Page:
MOBILE, Ala., Dec. 18 /PRNewswire-FirstCall/ -- The General Dynamics Littoral Combat Ship Team today delivered Independence (LCS 2), its innovative high-speed trimaran combatant ship, to the United States Navy. The ship was constructed by team member Austal USA in Mobile. The delivery of Independence was preceded by the keel laying of its sister ship, Coronado (LCS 4), on Thursday, December 17.
Captain Dean Krestos, USN, Commanding Officer Supervisor of Shipbuilding, Conversion and Repair, Bath, Maine, officially accepted custody of Independence (LCS 2), the Navy's first warship configured with a trimaran hull form. After signing the custody transfer documentation, Captain Krestos noted, "It gives me great pleasure, on behalf of the United States Navy, to accept delivery of the LCS-2, Independence, bringing to the fleet the second ship of this exciting new class of surface combatants."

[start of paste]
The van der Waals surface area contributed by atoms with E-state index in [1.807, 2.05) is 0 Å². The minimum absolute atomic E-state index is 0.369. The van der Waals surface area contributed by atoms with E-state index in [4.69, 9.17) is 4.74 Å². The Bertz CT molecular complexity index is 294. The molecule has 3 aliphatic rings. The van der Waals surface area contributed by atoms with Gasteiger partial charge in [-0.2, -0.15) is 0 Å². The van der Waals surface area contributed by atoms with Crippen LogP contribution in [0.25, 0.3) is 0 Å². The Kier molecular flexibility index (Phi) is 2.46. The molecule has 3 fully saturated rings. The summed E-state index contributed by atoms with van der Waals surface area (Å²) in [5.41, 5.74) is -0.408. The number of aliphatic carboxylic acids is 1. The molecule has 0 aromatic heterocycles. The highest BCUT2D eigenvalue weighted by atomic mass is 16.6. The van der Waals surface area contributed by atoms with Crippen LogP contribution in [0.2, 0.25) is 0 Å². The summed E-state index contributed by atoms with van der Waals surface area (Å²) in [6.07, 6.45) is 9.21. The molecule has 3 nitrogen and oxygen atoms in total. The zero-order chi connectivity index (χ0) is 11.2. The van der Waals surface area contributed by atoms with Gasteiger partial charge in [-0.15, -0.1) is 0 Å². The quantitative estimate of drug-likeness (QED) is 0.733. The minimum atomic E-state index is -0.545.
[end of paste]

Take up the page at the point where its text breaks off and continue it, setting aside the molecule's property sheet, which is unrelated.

A brief ceremony was conducted at Austal USA Headquarters to commemorate the ship's delivery. Those present included RDML James Murdoch, USN, the Navy's Littoral Combat Ship program manager; CDR Curt Renshaw and CDR Mike Riley, the ship's Blue and Gold Crew Commanding Officers; Jim Baskerville, vice president of the LCS Program for General Dynamics Bath Iron Works; Bob Browning, Austal Managing Director; Joe Rella, Austal USA President and Chief Operating Officer; and other Navy and General Dynamics LCS Team representatives.
RDML Murdoch, speaking on behalf of the Navy, praised the combined efforts of the Navy / industry team in delivering LCS 2 and the characteristics of the ship itself. Speaking for the entire General Dynamics LCS Team, Baskerville said, "Delivering Independence is a significant accomplishment for our team. Today, we provide the Navy with a new and highly capable warship equipped with extraordinary aviation features, large payload capacity and an open architecture computing environment for future missions - all contained within an extremely fast, stable and efficient trimaran hull form to support the Navy's needs today and tomorrow. We've designed Independence to fight - and we've built it to win."